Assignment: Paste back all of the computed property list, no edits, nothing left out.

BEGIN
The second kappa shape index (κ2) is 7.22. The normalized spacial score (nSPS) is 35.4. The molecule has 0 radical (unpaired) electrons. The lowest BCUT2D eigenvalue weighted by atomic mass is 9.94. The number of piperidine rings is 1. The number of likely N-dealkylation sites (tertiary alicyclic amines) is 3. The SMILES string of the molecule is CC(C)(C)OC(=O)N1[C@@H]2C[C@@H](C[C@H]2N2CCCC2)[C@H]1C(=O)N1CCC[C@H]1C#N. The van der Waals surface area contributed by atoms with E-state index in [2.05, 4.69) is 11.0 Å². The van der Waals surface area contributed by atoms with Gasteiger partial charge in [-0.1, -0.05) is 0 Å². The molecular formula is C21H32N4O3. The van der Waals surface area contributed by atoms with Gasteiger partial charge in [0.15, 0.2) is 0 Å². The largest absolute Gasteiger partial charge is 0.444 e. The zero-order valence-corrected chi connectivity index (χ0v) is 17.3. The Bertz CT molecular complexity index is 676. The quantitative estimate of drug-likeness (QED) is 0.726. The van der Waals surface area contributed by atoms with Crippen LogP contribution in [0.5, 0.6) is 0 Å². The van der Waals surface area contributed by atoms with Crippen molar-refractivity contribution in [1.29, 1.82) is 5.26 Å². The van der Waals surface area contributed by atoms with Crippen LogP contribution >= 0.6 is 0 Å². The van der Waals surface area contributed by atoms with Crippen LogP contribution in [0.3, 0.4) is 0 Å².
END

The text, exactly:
The second kappa shape index (κ2) is 7.22. The normalized spacial score (nSPS) is 35.4. The molecule has 0 radical (unpaired) electrons. The lowest BCUT2D eigenvalue weighted by atomic mass is 9.94. The number of piperidine rings is 1. The number of likely N-dealkylation sites (tertiary alicyclic amines) is 3. The SMILES string of the molecule is CC(C)(C)OC(=O)N1[C@@H]2C[C@@H](C[C@H]2N2CCCC2)[C@H]1C(=O)N1CCC[C@H]1C#N. The van der Waals surface area contributed by atoms with E-state index in [2.05, 4.69) is 11.0 Å². The van der Waals surface area contributed by atoms with Gasteiger partial charge in [-0.1, -0.05) is 0 Å². The molecular formula is C21H32N4O3. The van der Waals surface area contributed by atoms with Gasteiger partial charge in [0.15, 0.2) is 0 Å². The largest absolute Gasteiger partial charge is 0.444 e. The zero-order valence-corrected chi connectivity index (χ0v) is 17.3. The Bertz CT molecular complexity index is 676. The quantitative estimate of drug-likeness (QED) is 0.726. The van der Waals surface area contributed by atoms with Crippen LogP contribution in [0.5, 0.6) is 0 Å². The van der Waals surface area contributed by atoms with Crippen molar-refractivity contribution in [1.29, 1.82) is 5.26 Å². The van der Waals surface area contributed by atoms with Crippen LogP contribution >= 0.6 is 0 Å². The van der Waals surface area contributed by atoms with Crippen LogP contribution in [0.3, 0.4) is 0 Å².